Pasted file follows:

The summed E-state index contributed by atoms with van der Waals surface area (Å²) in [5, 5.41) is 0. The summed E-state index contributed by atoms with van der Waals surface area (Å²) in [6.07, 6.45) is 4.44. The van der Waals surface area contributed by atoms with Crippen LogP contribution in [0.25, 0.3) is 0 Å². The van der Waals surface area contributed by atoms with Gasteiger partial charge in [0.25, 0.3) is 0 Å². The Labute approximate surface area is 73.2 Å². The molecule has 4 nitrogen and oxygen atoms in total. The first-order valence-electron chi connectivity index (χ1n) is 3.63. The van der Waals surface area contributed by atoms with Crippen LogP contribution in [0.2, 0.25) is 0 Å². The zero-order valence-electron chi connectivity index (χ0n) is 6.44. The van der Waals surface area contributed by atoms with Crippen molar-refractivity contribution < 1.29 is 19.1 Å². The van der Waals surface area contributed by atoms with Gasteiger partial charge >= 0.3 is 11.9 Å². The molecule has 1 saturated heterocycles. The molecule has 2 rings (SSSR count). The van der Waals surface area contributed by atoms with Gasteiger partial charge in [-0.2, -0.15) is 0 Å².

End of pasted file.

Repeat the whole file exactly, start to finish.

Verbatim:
The summed E-state index contributed by atoms with van der Waals surface area (Å²) in [5, 5.41) is 0. The summed E-state index contributed by atoms with van der Waals surface area (Å²) in [6.07, 6.45) is 4.44. The van der Waals surface area contributed by atoms with Crippen LogP contribution in [0.25, 0.3) is 0 Å². The van der Waals surface area contributed by atoms with Gasteiger partial charge in [0.25, 0.3) is 0 Å². The Labute approximate surface area is 73.2 Å². The molecule has 4 nitrogen and oxygen atoms in total. The first-order valence-electron chi connectivity index (χ1n) is 3.63. The van der Waals surface area contributed by atoms with Crippen LogP contribution in [0.2, 0.25) is 0 Å². The zero-order valence-electron chi connectivity index (χ0n) is 6.44. The van der Waals surface area contributed by atoms with Crippen molar-refractivity contribution < 1.29 is 19.1 Å². The van der Waals surface area contributed by atoms with Gasteiger partial charge >= 0.3 is 11.9 Å². The molecule has 1 saturated heterocycles. The molecule has 2 rings (SSSR count). The van der Waals surface area contributed by atoms with Gasteiger partial charge in [-0.2, -0.15) is 0 Å².